Under Part 2A of the Environmental Protection Act 1990 (the contaminated land regime), land is deemed to be contaminated by the presence of a substance which is hazardous to health or the environment and this includes harm caused to property. Due to its damaging nature Japanese knotweed could fall into this category. However, since the regulator has other legislative tools available which are specifically tailored to this problem - most particularly the Wildlife and Countryside Act 1981 as described above – it seems unlikely that the Part 2A regime would be used to deal with knotweed contamination.
- Civil liability for Private Nuisance: Allowing Japanese knotweed to spread onto neighbouring land could constitute a private nuisance and result in a claim for damages.
- Town and Country Planning Act 1990: The Town and Country Planning Act 19904 allows a local planning authority to serve a notice on a landowner where an area is “adversely affected by the condition of the land in their area”. This notice will specify steps for remedying the condition of the land and, at the discretion of the local authority, may be used to require a landowner to remove or otherwise control Japanese knotweed.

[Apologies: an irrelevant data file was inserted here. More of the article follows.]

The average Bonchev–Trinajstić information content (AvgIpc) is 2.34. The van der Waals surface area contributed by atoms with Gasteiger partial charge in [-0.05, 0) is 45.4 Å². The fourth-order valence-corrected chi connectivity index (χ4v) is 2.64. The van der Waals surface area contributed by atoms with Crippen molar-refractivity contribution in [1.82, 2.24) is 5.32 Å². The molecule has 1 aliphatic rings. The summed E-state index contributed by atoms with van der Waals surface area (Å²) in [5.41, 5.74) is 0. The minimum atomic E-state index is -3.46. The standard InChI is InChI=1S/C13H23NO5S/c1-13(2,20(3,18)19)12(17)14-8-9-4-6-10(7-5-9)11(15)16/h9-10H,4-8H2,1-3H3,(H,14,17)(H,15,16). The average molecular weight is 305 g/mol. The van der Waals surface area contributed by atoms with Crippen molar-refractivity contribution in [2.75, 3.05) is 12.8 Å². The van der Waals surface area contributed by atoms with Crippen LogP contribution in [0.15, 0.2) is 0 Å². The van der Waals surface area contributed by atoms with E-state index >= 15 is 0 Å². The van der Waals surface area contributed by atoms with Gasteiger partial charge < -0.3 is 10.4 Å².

- European Union Invasive Species Legislation: The European Commission is concerned about the effect that invasive species like Japanese knotweed are having on Europe’s biodiversity and a consultation on possible new EU legislation dealing specifically with invasive alien species closed on 12 April 2012. This addressed issues such as the possibility of applying the “polluter pays” principle into any new legislation. If implemented, the EU-wide legislation could result in further restrictions and liabilities on landowners in relation to Japanese knotweed in the future.